Friday, October 30, 2015

"Consumption is Bankrupt"

Princeton Sociologist Robert Wuthnow said millions of Americans are wreaking psychological havoc because they have no clear signpost to guide them in matters of money. In his book, “God and Mammon in America”, he takes a shot at people like me because he says pastors have “abdicated the traditional church role of financial shepherd.” 

His study suggests that Americans are spiritually adrift when it comes to making decisions in the realm of personal economics. Carl Jung: “The central neurosis of our time is emptiness.”

Plato suggested that poverty consists not in the decrease of one’s possessions but in the increase of one’s greed. Two-thirds of the parable Jesus used focuses on money. He was not against possessions but a spirit of possessiveness. 

Gucci loafers are available for $545. The Louis Vuitton travel bag is now $1,760. 

Consumption is bankrupt. More stuff does not bring satisfaction. Stuff wears out, goes out of style or bores us.

We are not owners but stewards of a sacred trust God filters through our fingers. I believe at all times we should factor God into our economics.

Friday, October 23, 2015

"Carpe Diem"

The Uptown streetcar reminds me of my days in Ottawa, as a boy, riding the Bank Street Streetcar.  The green and yellow conveyance on Elizabeth looks just like the ones I traveled years ago.

Linda and I have enjoyed several streetcar trips on Elizabeth in Charlotte. Yes, it is noisy. It delivers lots of students to Central Piedmont Community College. Of course the ridership is positive – it is free! It runs from the Time Warner Cable Arena for a mile and a half down to Novant Presbyterian Hospital. The politicians felt that $37 million was worth it.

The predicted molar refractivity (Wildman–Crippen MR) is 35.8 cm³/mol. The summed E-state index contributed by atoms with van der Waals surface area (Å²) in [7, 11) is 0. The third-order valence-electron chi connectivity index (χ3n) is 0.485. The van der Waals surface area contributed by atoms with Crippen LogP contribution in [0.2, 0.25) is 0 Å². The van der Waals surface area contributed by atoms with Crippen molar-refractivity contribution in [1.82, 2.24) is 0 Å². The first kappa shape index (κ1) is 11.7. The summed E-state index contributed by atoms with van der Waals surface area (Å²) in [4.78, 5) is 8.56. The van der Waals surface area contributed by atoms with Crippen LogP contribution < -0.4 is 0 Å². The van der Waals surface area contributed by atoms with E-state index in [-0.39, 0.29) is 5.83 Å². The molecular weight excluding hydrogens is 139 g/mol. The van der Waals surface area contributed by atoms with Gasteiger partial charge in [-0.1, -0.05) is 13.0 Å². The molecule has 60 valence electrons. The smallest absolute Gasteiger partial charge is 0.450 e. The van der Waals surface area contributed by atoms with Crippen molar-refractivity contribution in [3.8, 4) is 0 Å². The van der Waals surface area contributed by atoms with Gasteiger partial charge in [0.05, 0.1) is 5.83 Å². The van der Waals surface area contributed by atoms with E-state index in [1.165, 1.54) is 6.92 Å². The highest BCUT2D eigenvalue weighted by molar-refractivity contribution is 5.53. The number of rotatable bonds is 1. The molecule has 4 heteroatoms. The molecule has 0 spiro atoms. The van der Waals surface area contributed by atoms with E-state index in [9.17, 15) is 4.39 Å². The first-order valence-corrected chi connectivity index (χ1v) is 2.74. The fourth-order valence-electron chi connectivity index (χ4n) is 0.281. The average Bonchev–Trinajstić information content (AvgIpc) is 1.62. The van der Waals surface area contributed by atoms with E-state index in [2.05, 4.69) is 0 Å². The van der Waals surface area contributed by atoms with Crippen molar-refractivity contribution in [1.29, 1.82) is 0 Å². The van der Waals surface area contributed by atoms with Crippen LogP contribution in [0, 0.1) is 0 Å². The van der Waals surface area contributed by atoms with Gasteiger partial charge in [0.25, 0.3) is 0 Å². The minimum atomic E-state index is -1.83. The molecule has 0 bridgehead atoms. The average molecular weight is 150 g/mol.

We like it for two reasons; one, conversations with strangers just happen while both waiting and riding. Two, it takes us to some good eating establishments, such as Earl’s Grocery, Customshop and Carpe Diem.

My favorite is Carpe Diem. The name alone is an attraction. The interior is a reflection of a Paris Metro Station. The innovative menu and friendly service are part of the attraction.

Carpe Diem really means “Pluck the Day” as in picking ripe fruit. I prefer “Seize the Day.”  It reminds me of the fresh opportunity we have each day to start over.

The Psalmist said it first, “This is the day the Lord has made. Let us rejoice and be glad in it.” 


Monday, October 19, 2015

Dave's First Blog Post

Thanks for making my entrance into the ministry and mission of Sardis Presbyterian Church so pleasant. Yes, it is stimulating to make so many new friends. The welcome has been genuine.
Change is a constant. As your Interim Pastor, I feel like I have stepped into a rapidly flowing stream.  Lots of changes for me. Lots of changes for you!

What have I discovered?  The loyalty to this community of faith is exemplary!  What I have sensed is not loyalty to just one person or a group in the church, but a commitment to the larger Body of Christ.
The learning curve is steep.  Thanks for your patience. Linda and I are truly excited to call Sardis Presbyterian Church home.


Rev. Dr. David McKechnie reveals that, "There are three sources to my joy: First, is the love of God revealed to me in Jesus Christ. The second is my wife, Linda, and our two children, Peter and his wife, Mindy, and Sheri and her husband, Michael. Add to that, my grandsons, Ian, Reid, Baker, and Bo. Third, the parish ministry gives me the privilege of exciting people about the Christian faith." Dave and his wife, Linda, are uniquely blessed to enjoy their family, experience God's work through travel, and continue to energetically serve the Lord.